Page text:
4 Tips to Help Leaders Communicate Clearly and Effectively

4 Tips to Help Leaders Communicate Clearly and Effectively

One of the hallmarks of an excellent leader is superior communication skills. Without the ability to listen, speak, and write effectively, leaders will find themselves frustrated by employees who seem not to follow directions well and disliked by individuals who feel like they are never heard.

Great leaders understand that the ability to communicate is not developed overnight. Communication is a skill that individuals must continually work at over a lifetime to become and remain effective, especially since much of the work depends on reading other people and understanding their needs. Below are some key tips that leaders should keep in mind as they strive to improve their communication skills.

  1. Listen attentively and carefully.

conversationEffective communication depends more on attentive listening than eloquent speaking. In some ways, the art of listening is being lost as communication becomes increasingly electronic, and text replaces inflection, intonation, eye contact, and other nonverbal forms of communication. Even worse, the constant bombardment of electronic notifications keeps us distracted as we listen to the people physically in our presence. However, great leaders know that they can glean a great deal of information from the nonverbal cues that a speaker gives. By following a person’s words closely, listeners can pick up on the small details that others may miss. These details can lead to great business deals or insight on how to manage an employee more effectively.

One way to practice careful listening is to try to be more empathetic. This strategy means trying to feel the emotions that the other person is conveying. When the other person is excited, try to feel excited. When the other person is irritated, try to feel irritated. This strategy is easier said than done and it requires a great deal of energy expenditure, but it helps build a real connection to the speaker.

  1. Learn to read body language.

One of the key aspects of nonverbal communication is body language. When it comes to leadership, learning body language is critical because it can say much more than words. If a person’s body language does not align with the words they speak, typically the body’s message is the one to be trusted. Understanding body language can help leaders identify when internal conflicts exist or when people might be lying. Clearly, there are many advantages of being able to identify the sentiments that are not immediately apparent in a person’s words. From judging honesty during an interview to judging someone’s confidence in what they are saying, learning to read body language will serve leaders well throughout their careers.

Even more important is the ability to project the right body language. When leaders learn to read body language, they become more proficient in controlling their own body language to give off the message they intend. Body language can help people seem more confident and more honest, both of which serve leaders well.

  1. Curb overly critical language.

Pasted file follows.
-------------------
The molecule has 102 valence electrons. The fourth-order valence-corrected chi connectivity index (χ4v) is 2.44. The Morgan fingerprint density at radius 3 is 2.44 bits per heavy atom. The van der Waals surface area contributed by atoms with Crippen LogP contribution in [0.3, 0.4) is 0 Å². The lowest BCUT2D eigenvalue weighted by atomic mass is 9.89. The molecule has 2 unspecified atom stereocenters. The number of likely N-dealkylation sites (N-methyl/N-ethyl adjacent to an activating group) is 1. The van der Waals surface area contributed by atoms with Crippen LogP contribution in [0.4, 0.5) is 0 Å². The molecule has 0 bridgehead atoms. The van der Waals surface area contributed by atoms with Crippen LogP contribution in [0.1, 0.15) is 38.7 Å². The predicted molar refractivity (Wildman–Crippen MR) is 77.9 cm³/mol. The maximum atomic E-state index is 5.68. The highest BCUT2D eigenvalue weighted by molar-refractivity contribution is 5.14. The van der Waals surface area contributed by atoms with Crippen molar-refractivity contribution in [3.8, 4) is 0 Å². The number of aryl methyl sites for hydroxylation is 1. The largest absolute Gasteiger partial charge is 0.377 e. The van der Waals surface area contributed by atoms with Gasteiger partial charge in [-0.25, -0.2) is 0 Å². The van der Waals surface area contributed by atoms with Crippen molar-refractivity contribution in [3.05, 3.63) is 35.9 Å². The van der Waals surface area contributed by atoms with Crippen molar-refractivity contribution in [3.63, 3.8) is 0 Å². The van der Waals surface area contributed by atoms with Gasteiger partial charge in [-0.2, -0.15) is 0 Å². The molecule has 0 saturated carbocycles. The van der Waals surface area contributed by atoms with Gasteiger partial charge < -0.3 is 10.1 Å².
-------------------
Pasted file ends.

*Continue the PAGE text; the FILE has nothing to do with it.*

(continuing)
Image by Alan Levine | Flickr

In many ways, a leader’s position is one of criticism. A leader must identify problems and create a game plan for dealing with them in an effective manner. However, it is important that this critical eye not influence the ways in which leaders communicate to their employees. Leaders must pay careful attention to their word choices and how they frame an idea. One way of addressing an issue can leave employees feeling deflated and unmotivated, while another can have them excited to tackle a new challenge.

For example, suppose that a sales team has performed admirably on all fronts except one. Praising the team for its success is undercut when the leader follows it up with, “But we are still missing the mark here.” Simply using the word “but” puts a negative spin on the whole conversation and makes it seem like the other achievements are cheapened because the performance was not perfect. A better way to frame this conversation would be following the praise with something like, “Now let’s think of ways to get the numbers here just as good.” This makes the shortcoming feel less like a failure and more like the next challenge that the leader is sure the team can overcome.

  1. Prepare conversations in advance.

When leaders know that they are going to talk to people, there is no rule that says the conversation must be improvised. In fact, it’s beneficial to prepare for important discussions in advance by taking time to think about phrasing and word choice. Leaders should understand that people do not always listen attentively, as a general rule, so effective communication requires speaking clearly and plainly. When speech is littered with jargon or complicated vocabulary, people tend to lose interest and, worse, the speaker may come across as arrogant or out of touch. Taking the time to prepare means thinking about word choice and figuring out the best way to deliver a particular message.

The other benefit of preparing in advance is pre-empting the objections and questions that are likely to arise. When leaders have thoughtful answers already prepared, they come across as confident and will win the trust of their employees.